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Updated: Oct 22, 2020

Read: “Black in Nature” by Alexus Roberts and Shaz Zamore

For a long time, many scientists have refused to engage in conversations about racism, claiming that science is objective and those conversations are better left out of scientific conferences and journals (never mind that race was constructed by scientists such as Linneaus).

The current movement has forced the scientific community to do what more public-facing organizations have been doing: a long-overdue assessment of how we have contributed to harm. Journals are being renamed, organizations are making plans to better support BIPOC members, and Black voices are being amplified on social media (see #BlackBirdersWeek and #BlackBotanistsWeek).

Reading “Black in Nature” has caused me to reassess my actions as an educator and scientist. I knew about micro-aggressions, the potential dangers of field work, and the lack of representation in the sciences.

However, I hadn’t really engaged with how damaging it can be to not have a community to share your experiences with. And I probably should have been thinking about that, given that I already have experienced this to a lesser extent as a woman in a male-dominated field of shark science.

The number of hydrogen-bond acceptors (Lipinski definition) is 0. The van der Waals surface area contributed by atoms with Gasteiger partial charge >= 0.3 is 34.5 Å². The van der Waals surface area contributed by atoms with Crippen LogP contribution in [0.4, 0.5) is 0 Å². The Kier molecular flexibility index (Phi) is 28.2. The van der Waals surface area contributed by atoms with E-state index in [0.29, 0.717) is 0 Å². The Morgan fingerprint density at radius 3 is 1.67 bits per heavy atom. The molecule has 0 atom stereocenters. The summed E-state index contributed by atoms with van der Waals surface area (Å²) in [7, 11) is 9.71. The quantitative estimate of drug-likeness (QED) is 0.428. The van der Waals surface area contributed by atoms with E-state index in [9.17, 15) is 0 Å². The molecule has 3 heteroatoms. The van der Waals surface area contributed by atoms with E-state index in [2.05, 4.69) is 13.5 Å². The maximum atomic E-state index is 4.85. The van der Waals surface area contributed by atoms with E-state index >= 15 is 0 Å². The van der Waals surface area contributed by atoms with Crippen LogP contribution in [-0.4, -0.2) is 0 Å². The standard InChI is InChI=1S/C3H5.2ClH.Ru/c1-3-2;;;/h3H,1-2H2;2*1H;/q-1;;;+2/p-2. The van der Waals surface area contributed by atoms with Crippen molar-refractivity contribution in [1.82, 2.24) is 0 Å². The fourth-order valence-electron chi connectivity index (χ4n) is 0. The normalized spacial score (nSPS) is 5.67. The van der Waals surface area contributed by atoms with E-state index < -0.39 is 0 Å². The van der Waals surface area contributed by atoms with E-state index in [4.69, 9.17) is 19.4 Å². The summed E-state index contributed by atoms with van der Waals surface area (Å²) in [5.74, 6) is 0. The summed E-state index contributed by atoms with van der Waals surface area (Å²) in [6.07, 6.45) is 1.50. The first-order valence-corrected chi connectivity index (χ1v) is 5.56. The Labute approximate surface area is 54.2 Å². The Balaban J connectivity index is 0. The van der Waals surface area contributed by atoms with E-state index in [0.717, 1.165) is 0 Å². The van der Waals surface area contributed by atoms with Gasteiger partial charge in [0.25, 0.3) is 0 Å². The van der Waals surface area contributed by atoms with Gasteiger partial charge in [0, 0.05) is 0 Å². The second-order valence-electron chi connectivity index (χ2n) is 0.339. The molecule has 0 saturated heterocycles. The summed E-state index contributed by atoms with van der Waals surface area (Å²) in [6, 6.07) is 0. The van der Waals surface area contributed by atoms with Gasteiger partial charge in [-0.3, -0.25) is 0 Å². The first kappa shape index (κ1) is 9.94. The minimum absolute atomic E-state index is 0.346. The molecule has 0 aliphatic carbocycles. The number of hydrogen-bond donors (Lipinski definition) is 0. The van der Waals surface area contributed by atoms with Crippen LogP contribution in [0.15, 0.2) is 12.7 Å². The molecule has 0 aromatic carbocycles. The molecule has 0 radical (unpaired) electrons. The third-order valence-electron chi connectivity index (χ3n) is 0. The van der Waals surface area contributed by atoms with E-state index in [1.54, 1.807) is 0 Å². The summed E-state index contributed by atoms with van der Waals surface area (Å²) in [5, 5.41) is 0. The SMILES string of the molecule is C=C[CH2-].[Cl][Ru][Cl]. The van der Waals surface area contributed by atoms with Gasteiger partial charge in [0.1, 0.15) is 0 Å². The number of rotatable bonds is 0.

I’m trying to figure out how to support the creation and/or maintenance of spaces for those communities, both at Allegheny and in my scientific societies. Science should be for everyone, and there needs to be support, not just access.

~~ Dr. Lisa Whitenack (Associate Professor, Biology/Geology)

At Allegheny College we are working to make STEM disciplines more inclusive of diversity. We welcome your gifts to support our gifted students who need the financial help to become future researchers, inventors, doctors, and teachers.


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